Bryony Katherine Worthington, having been created Baroness Worthington, of Cambridge in the County of Cambridgeshire, was introduced and made the solemn affirmation, supported by Lord Eatwell and Lord Bassam of Brighton, and signed an undertaking to abide by the Code of Conduct.
The Lord Speaker (Baroness Hayman): My Lords, I regret that I have to inform the House of the death last night of Lord Fyfe of Fairfield. On behalf of the House, I extend our condolences to the noble Lord's family and friends.
The Parliamentary Under-Secretary of State, Department of Health (Earl Howe): My Lords, patients with multiple sclerosis can receive treatment with a number of disease-modifying drugs where their clinicians consider they will benefit. More than 12,000 have benefitted from such drugs through the risk-sharing scheme established in 2002. In addition, another drug, Tysabri, has subsequently been licensed for use in the NHS and recommended by the National Institute for Health and Clinical Excellence.
Lord Walton of Detchant: My Lords, I thank the noble Earl for that Answer. As he made clear, following the introduction of interferons in the past 20 years, a number of effective drugs have been introduced and have been shown by research to have a beneficial effect upon the course of the disease, particularly in the relapsing and remitting form of the condition. However, is he aware that in the UK only 12 per cent of patients with multiple sclerosis are at present receiving these drugs? A recent report from the Department of Health shows that, in that respect, this country stands 13th out of 14 comparator countries. Surely we can do better.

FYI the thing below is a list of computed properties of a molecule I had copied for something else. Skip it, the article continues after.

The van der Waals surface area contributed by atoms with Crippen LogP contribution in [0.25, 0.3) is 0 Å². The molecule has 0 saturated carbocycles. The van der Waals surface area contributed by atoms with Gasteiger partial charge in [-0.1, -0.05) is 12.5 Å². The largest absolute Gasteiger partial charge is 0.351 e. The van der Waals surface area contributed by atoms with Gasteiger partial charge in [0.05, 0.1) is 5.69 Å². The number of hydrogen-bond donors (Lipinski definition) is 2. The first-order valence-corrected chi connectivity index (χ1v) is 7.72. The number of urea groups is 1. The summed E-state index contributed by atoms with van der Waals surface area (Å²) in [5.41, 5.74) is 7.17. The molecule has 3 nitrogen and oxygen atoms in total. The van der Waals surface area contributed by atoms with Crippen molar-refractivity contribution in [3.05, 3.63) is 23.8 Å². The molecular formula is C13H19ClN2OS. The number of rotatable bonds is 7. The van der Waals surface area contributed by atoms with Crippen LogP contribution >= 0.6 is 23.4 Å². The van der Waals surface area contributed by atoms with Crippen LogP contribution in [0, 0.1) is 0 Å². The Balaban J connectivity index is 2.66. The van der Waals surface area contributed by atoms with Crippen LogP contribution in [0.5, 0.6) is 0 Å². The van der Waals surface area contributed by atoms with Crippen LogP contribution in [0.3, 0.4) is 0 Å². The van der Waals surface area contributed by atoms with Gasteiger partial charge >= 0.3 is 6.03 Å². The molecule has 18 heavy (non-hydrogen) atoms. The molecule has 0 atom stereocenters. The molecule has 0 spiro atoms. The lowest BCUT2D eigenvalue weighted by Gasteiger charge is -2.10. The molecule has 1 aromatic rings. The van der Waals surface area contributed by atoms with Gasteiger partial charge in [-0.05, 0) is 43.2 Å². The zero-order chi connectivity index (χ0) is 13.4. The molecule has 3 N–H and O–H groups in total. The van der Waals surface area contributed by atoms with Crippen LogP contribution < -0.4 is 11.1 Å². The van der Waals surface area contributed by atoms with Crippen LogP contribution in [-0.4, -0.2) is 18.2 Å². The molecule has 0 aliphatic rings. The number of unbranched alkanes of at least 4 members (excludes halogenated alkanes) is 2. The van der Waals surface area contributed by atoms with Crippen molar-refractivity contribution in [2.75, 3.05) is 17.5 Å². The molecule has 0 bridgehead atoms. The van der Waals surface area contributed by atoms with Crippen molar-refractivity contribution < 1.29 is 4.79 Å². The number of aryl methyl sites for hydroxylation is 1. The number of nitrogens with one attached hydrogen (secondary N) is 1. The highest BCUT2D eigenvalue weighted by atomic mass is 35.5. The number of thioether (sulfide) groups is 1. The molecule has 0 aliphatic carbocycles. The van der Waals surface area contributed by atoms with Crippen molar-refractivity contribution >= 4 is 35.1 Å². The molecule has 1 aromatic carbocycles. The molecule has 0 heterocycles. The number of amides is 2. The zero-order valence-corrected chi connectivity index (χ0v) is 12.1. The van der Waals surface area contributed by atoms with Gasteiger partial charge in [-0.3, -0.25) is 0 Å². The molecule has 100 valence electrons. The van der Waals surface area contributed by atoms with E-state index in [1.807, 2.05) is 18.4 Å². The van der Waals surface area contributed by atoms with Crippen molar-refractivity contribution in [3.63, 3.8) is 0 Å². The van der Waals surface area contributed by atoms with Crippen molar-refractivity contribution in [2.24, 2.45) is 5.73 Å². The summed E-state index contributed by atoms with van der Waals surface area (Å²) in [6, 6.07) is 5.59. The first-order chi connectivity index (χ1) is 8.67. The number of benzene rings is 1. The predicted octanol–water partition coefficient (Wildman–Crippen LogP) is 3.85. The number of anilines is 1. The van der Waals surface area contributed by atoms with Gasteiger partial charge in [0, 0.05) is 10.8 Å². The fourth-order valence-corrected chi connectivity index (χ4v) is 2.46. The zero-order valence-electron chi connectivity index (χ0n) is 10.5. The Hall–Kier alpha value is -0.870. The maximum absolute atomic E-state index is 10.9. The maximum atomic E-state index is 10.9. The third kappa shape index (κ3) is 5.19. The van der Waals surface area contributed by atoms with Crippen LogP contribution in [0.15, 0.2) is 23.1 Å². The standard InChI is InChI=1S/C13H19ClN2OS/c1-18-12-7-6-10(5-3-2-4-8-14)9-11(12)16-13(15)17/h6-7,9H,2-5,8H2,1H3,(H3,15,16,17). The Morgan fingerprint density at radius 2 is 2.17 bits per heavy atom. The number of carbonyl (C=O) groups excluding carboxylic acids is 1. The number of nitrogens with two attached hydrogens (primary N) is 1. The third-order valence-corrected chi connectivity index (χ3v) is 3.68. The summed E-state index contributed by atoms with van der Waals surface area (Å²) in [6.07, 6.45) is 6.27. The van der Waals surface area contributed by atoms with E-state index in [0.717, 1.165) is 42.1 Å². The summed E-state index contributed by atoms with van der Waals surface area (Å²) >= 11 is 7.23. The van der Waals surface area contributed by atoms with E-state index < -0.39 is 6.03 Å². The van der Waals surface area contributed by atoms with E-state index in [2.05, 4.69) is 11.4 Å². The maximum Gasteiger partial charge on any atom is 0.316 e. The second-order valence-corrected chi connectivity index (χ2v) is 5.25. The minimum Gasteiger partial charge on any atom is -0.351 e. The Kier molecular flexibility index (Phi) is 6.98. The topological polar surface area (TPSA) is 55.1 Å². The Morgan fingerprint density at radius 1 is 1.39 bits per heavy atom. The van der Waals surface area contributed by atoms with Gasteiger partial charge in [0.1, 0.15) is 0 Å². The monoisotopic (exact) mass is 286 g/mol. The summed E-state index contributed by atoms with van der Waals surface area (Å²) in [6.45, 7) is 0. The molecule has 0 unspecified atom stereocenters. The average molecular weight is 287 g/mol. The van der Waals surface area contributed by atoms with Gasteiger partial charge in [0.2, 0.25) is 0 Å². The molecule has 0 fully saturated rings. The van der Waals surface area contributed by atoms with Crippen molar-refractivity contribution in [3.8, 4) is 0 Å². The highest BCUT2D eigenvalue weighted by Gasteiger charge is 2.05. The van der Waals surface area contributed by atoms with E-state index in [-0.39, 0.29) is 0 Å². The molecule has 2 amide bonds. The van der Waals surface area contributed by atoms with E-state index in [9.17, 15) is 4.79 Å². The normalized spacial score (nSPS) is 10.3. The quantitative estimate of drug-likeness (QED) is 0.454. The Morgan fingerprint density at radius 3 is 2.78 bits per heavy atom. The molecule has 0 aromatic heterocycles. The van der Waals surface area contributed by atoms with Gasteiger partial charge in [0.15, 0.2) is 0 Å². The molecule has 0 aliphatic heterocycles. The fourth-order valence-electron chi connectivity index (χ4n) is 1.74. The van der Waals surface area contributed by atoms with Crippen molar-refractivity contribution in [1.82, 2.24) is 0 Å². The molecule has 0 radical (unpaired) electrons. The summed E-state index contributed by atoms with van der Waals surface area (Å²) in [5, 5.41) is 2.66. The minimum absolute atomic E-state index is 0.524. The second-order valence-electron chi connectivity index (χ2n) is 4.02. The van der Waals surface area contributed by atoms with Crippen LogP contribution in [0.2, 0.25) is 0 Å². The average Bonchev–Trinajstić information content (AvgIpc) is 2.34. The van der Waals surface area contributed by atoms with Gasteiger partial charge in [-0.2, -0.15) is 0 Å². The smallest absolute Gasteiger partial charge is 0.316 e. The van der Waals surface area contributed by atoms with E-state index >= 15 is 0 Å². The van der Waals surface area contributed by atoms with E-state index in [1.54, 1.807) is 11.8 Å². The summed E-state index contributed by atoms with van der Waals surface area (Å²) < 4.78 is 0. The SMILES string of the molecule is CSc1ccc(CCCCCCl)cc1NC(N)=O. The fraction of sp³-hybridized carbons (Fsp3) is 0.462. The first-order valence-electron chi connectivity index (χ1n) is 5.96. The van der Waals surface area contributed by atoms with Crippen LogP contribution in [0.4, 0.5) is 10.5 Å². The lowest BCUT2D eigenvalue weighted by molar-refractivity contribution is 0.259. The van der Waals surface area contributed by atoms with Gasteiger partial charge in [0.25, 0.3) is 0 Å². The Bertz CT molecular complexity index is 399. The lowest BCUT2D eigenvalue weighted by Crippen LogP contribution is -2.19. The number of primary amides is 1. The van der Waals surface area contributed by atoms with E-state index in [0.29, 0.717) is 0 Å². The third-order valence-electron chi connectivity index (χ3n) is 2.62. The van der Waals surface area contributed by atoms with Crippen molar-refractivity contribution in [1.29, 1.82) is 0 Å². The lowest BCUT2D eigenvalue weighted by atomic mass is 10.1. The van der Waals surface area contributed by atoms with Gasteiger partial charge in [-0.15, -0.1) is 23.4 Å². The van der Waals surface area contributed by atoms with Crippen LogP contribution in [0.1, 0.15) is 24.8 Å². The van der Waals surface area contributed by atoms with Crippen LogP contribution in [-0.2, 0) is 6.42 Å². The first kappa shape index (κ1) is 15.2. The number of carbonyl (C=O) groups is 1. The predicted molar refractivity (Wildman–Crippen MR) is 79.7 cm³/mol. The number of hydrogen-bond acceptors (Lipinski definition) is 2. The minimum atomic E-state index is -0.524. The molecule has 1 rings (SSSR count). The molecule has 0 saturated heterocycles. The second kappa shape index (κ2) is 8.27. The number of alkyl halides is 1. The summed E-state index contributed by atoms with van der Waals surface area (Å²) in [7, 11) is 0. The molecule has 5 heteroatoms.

Earl Howe: My Lords, the noble Lord, with his extensive knowledge of neurology, is perhaps the best person in this House to inform us on this subject. He is of course right-and there is considerable comment on the fact-that, particularly as regards the new drug Tysabri that I mentioned, the uptake has been lower than was perhaps expected. Professor Sir Mike Richards' report on the extent and causes of international variations in drug usage outlines that low use of Tysabri in the UK could be the result of caution and/or scepticism among some neurologists about the benefits of the drug, particularly as regards its side-effects. However, the precise causes of the variations are a matter of speculation.
Lord Hylton: Does the noble Earl know-I expect that he does-that there is a treatment which extracts the stem cells from the patient's blood and reinjects them in crucial spots? This treatment is available in Baghdad, Beirut and Kurdistan. Will the Government make it available in this country, for the benefit of multiple sclerosis sufferers?
Earl Howe: My Lords, I have extensive briefing on some upcoming and promising treatments that may or may not emerge in the National Health Service, but I have to say that that is not one of them. I shall go away and ask the department to inform me.
Lord Winston: My Lords, in addition to the important point made by the noble Lord, Lord Walton, about drugs that should be available under the National Health Service, is the Minister aware that some years ago a Select Committee for Science and Technology inquiry gave clear evidence that, in small doses, cannabis is of great benefit to some patients who have spasms and other problems with multiple sclerosis? Do the Government have any plans to allow the use of that drug in those circumstances?
Earl Howe: My Lords, the noble Lord will know that a drug called Sativex was recently licensed, which is derived from an extract of cannabis, as he will be aware. Having said that, I believe that NICE has issued no guidance to the NHS on the use of Sativex, so it is for local primary care trusts to make funding decisions based on an assessment of the available evidence and on the basis of the patient's individual circumstances. As the noble Lord rightly said, Sativex treats the symptoms of severe spasticity caused by MS and is not a disease-modifying drug as such.